NCPA - National Center for Policy Analysis


May 26, 2006

Globalization works, and the problem today is not that there is too much globalization, but that there is far too little, says author Martin Wolf of the Financial Times.

The last 25 years has seen a global liberalization revolution that culminated with the fall of the Soviet Union and the subsequent reunification of Europe. But these are just a few of the drivers at play as globalization sweeps the world, says Wolf:

  • Declining transport costs play a modest role in globalization.
  • The big transformation is the reduction in the marginal cost of collating and disseminating information to close to zero.
  • The final driver is Asia's rise and the entry of billions of people into the world market economy.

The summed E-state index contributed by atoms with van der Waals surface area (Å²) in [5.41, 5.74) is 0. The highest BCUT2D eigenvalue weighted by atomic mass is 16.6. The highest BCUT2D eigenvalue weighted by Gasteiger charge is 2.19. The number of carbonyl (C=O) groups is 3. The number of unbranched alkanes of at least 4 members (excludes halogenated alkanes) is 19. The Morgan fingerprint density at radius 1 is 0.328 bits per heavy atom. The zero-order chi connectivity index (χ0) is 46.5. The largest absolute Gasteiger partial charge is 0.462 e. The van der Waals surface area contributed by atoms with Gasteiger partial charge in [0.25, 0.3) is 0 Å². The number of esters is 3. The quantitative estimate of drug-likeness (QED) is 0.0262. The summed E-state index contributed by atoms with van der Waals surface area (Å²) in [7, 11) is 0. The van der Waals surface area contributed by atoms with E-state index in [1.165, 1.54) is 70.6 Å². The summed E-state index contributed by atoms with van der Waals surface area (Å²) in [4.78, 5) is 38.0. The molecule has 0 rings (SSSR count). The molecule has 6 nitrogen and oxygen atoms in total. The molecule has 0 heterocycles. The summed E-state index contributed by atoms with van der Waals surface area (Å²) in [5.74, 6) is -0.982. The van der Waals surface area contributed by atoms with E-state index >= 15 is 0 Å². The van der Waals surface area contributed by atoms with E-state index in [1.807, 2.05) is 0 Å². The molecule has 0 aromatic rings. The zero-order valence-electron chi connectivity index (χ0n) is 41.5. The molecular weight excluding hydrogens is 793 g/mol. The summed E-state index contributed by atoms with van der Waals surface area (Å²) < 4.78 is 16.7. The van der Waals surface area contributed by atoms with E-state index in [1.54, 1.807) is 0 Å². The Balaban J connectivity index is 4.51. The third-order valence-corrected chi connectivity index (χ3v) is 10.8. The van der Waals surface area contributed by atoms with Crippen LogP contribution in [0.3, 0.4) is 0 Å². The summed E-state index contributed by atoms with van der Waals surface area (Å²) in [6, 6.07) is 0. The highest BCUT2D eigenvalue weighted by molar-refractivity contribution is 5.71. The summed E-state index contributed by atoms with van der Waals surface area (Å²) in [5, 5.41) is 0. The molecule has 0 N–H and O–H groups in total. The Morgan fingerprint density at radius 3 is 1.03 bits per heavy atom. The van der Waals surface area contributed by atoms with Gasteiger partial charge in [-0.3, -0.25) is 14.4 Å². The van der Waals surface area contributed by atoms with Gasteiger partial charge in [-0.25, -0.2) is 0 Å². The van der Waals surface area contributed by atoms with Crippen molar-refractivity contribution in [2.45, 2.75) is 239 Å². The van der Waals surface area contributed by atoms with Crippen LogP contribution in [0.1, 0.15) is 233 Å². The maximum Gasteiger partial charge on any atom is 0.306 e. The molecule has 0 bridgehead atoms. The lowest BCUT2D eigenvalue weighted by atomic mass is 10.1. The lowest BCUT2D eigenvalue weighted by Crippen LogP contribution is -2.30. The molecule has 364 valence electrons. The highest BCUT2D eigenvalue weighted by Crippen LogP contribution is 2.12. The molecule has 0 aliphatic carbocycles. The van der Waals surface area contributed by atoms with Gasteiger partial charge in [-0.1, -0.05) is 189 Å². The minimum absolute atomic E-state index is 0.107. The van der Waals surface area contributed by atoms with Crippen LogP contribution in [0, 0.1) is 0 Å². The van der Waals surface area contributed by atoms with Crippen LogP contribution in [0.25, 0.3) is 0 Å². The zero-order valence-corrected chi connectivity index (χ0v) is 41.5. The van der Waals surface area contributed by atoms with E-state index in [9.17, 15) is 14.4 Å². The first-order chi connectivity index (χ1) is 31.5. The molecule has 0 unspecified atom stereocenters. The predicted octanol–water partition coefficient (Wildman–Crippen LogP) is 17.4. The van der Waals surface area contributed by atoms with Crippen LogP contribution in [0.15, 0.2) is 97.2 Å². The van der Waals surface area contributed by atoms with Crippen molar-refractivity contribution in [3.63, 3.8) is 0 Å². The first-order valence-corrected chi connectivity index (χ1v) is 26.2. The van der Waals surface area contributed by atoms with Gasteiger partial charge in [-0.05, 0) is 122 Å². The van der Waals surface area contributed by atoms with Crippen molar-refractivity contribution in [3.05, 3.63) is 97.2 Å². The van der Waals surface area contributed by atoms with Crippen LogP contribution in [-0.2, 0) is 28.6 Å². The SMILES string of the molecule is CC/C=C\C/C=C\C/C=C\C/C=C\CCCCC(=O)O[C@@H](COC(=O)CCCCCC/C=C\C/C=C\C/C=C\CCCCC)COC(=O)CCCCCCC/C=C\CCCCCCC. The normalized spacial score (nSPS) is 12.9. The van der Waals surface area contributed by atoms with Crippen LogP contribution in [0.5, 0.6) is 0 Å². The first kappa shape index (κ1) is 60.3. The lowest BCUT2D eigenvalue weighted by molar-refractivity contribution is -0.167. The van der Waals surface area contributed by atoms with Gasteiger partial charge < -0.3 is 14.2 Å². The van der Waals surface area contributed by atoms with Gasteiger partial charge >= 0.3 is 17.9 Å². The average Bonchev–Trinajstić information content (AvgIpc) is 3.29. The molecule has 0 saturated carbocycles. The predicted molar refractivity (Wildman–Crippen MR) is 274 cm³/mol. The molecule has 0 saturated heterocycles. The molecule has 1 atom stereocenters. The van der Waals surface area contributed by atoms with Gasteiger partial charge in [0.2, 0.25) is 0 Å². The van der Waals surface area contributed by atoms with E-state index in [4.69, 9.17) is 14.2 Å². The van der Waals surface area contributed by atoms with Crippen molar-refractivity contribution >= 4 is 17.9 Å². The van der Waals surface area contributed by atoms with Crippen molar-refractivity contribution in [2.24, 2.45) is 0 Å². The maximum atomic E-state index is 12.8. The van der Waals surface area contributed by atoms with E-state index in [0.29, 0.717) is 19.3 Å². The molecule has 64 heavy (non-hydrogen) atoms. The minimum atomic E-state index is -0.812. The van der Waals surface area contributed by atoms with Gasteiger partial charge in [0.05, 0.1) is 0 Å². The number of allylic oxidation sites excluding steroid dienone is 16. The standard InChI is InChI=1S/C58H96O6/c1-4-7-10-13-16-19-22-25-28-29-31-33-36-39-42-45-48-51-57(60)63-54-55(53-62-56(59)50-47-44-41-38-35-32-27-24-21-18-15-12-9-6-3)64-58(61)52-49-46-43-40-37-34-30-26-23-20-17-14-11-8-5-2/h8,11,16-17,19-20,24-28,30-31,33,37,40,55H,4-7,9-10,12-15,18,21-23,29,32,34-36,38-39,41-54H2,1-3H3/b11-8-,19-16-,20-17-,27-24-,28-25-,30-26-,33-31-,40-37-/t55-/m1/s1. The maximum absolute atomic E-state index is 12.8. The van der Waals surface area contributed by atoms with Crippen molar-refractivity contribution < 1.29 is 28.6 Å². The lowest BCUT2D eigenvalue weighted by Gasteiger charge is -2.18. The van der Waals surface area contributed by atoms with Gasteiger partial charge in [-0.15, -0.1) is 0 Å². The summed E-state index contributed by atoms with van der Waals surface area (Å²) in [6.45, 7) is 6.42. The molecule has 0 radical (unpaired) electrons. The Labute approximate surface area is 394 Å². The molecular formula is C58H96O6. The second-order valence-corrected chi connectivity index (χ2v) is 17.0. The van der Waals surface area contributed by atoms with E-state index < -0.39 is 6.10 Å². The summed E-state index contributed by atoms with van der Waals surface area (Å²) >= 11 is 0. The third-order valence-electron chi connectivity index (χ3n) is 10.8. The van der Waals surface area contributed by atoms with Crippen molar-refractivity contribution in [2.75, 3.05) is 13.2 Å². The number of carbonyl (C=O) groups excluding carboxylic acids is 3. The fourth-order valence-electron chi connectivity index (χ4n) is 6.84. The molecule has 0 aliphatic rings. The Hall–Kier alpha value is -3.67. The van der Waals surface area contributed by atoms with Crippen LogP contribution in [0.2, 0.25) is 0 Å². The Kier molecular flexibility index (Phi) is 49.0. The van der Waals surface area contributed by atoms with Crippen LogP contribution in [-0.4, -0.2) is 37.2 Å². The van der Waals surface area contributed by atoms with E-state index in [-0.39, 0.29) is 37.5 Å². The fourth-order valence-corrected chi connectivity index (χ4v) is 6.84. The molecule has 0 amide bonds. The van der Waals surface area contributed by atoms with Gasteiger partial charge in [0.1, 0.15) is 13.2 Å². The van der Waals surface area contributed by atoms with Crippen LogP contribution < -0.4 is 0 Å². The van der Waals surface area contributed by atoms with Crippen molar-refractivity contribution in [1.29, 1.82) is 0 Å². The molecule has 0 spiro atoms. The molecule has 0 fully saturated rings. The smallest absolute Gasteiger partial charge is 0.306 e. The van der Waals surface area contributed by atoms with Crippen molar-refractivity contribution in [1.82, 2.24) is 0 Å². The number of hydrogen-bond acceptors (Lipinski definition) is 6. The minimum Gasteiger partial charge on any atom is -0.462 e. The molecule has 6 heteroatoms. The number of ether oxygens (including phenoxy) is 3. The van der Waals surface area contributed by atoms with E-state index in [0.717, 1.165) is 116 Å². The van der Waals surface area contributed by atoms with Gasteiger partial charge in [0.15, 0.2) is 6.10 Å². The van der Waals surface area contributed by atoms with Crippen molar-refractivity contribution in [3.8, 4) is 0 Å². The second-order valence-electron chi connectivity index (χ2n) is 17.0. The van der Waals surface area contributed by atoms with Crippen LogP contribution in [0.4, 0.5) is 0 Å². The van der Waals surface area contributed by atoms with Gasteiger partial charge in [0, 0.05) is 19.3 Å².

Moreover, the impact of this combination of changes on the world economy has been great, says Wolf:

  • Rising reliance on trade and unbundling of the production chain results in a decline in value added per unit of exports.
  • Rising foreign direct investment, as all economies rely on foreign know-how and organizational skills and production is integrated across frontiers.
  • An increasing number of competitors and a collapse in monopoly power has improved the short-run inflation-output tradeoff and helped lower inflation worldwide.
  • The greater mobility of capital and some highly-skilled labor puts pressure on tax systems to become more competitive.

Furthermore, although the consequences of globalization are not irreversible, overall it is a very powerful economic force that has powerful consequences for the internal stability of countries, their ability to thrive economically and for international relations, says Wolf.

Source: Martin Wolf (Financial Times), "Remarks at a National Center for Policy Analysis conference in London," May 2006.


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